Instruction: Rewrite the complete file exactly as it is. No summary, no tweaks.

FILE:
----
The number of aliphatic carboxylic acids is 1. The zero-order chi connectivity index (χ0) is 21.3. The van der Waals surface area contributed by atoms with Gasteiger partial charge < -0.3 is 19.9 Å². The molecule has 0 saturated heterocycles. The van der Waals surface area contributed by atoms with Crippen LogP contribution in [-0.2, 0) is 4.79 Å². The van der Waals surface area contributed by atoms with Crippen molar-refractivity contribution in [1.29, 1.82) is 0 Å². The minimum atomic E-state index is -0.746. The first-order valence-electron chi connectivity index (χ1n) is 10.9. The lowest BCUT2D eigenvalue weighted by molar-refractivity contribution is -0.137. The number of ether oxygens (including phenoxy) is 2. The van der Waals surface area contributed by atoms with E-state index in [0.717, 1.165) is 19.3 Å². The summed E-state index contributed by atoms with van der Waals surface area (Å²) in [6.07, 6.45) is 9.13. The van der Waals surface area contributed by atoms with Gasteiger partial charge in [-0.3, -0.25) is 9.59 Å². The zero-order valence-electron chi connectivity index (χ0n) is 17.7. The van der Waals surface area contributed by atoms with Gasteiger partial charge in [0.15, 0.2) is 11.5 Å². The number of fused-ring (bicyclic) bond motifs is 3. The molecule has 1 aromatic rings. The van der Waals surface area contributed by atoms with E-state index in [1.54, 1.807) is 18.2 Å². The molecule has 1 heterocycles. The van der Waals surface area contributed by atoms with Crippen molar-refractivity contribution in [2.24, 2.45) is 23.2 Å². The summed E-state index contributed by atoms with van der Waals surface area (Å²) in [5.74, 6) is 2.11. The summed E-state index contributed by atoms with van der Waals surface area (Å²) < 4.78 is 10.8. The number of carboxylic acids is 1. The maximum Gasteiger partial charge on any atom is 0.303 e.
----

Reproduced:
The number of aliphatic carboxylic acids is 1. The zero-order chi connectivity index (χ0) is 21.3. The van der Waals surface area contributed by atoms with Gasteiger partial charge < -0.3 is 19.9 Å². The molecule has 0 saturated heterocycles. The van der Waals surface area contributed by atoms with Crippen LogP contribution in [-0.2, 0) is 4.79 Å². The van der Waals surface area contributed by atoms with Crippen molar-refractivity contribution in [1.29, 1.82) is 0 Å². The minimum atomic E-state index is -0.746. The first-order valence-electron chi connectivity index (χ1n) is 10.9. The lowest BCUT2D eigenvalue weighted by molar-refractivity contribution is -0.137. The number of ether oxygens (including phenoxy) is 2. The van der Waals surface area contributed by atoms with E-state index in [0.717, 1.165) is 19.3 Å². The summed E-state index contributed by atoms with van der Waals surface area (Å²) in [6.07, 6.45) is 9.13. The van der Waals surface area contributed by atoms with Gasteiger partial charge in [-0.3, -0.25) is 9.59 Å². The zero-order valence-electron chi connectivity index (χ0n) is 17.7. The van der Waals surface area contributed by atoms with Gasteiger partial charge in [0.15, 0.2) is 11.5 Å². The number of fused-ring (bicyclic) bond motifs is 3. The molecule has 1 aromatic rings. The van der Waals surface area contributed by atoms with E-state index in [1.54, 1.807) is 18.2 Å². The molecule has 1 heterocycles. The van der Waals surface area contributed by atoms with Crippen molar-refractivity contribution in [2.24, 2.45) is 23.2 Å². The summed E-state index contributed by atoms with van der Waals surface area (Å²) in [5.74, 6) is 2.11. The summed E-state index contributed by atoms with van der Waals surface area (Å²) < 4.78 is 10.8. The number of carboxylic acids is 1. The maximum Gasteiger partial charge on any atom is 0.303 e.